DISM repair

To run a DISM repair, open an administrative command prompt or Powershell (Right click command prompt or Powershell and choose "Run as administrator") and type or copy/paste the following command

DISM /Online /Cleanup-Image /RestoreHealth

This ensures your OS has a working backup to then repair files with during the next command.  If it finds any bad files here, it will replace them with a working copy straight from Microsoft, so an internet connection is required.

Sometimes downloading the working files from MS fails, in those cases you will have to manually specify a source by adding the /source switch such as

DISM /Online /Cleanup-Image /RestoreHealth /Source:repairSource\install.wim

Where "repairSource\install.wim" is the location of your installation media (Windows 7/8/8.1/10 disc or disc image).  For example

DISM /Online /Cleanup-Image /RestoreHealth /Source:D:\sources\install.wim

If you don't have your installation media, you can download a copy from Microsoft at

https://www.microsoft.com/en-gb/software-download

SFC repair

After running the DISM command, check the OS files by running the following command, also within an administrative command prompt

SFC /scannow

This command will scan your working OS's files, ensuring there's no corruption by replacing any bad files it finds with ones from the backup we just repaired.  As the command finishes you will get one of 3 results.

"No corruptions were found" is good.

"Corruptions were found and repaired" is also good.

"Corruptions were found but unable to repair" not good.  If this happens, run the command

CHKDSK /R

The PC will then ask for a reboot and will take anywhere from 30m to 4h+ to come back up.  After reboot, run DISM command and then SFC command again and hope...  Tis not fun fixing after this if SFC still fails.

Cleanup

Now for cleanup, the only program I would recommend is CCleaner Free, just the Cleaner part.  You can leave all the default settings, except maybe untick "cookies" for whatever web browser you use.  Personally I just cba logging into all my sites again, but up to you.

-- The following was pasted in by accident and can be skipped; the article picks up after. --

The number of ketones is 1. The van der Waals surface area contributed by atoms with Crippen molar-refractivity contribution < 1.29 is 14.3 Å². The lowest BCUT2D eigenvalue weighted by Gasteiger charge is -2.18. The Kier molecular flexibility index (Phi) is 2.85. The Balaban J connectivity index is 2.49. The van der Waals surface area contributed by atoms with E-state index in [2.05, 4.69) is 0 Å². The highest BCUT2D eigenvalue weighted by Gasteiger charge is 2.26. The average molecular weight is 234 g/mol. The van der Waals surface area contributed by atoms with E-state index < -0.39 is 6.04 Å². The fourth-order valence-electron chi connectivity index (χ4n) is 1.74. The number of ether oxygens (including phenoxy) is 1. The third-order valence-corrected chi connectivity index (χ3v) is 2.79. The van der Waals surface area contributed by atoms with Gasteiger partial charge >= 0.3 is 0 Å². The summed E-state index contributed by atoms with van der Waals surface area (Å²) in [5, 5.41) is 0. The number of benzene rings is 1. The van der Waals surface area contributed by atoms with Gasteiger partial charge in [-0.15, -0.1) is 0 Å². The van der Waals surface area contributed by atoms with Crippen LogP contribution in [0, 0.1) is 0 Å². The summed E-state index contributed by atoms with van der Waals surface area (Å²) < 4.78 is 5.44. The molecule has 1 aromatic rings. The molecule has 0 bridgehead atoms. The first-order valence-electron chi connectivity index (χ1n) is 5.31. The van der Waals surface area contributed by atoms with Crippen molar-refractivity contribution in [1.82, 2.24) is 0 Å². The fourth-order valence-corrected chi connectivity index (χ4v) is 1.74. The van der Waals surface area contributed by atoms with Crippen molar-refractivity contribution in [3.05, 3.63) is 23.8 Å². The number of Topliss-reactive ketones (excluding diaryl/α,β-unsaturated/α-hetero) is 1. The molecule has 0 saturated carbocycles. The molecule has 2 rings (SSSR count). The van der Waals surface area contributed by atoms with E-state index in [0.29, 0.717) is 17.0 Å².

General tips

For a browser, I like Chrome best but would also recommend Firefox.  Just avoid IE at all costs, it's so slow.  I even dip into Edge now and again but also find this a little slow.  Also check you're browsers Search and Home Page settings.  Sometimes malicious programs change your search and home page settings which can open your system up to virus infections so make sure they're both set to something you trust.

If you're on Windows 8-10, do "Restart" your PC once in a while.  With Windows 8-10, when you "Shut Down" your PC it doesn't actually fully shut down, Windows saves a small snapshot of what it had running prior to shutdown to make the boot up process quicker, so restarting your PC is the easiest and quickest way of letting Windows fully refresh itself.  You can check your PC's uptime in Task Manager (Right click the clock, you will see Task Manager, then "Performance" tab)

Check how much space you have free on your C: drive, make sure it's at least 10% of the total volume of the drive.

Check how much Memory/RAM you have installed on your PC.  If it's 2GB or less then it will struggle to multitask with modern programs as they simply expect a bit more these days.  You can see how much RAM you have free in Task Manager.  If it's full then the system will start getting very slow.  You can view the "Processes" to see what's consuming your RAM

If you are on Windows 10, I'd also recommend you ensure you're on the latest version by running Windows Updates.  The new versions do come with changes, but nothing that can't be gotten used to and it also comes with massive performance, reliability and security improvments.

If you're on Windows 8, upgrade to 8.1. As with Windows 10, this also comes with many improvements.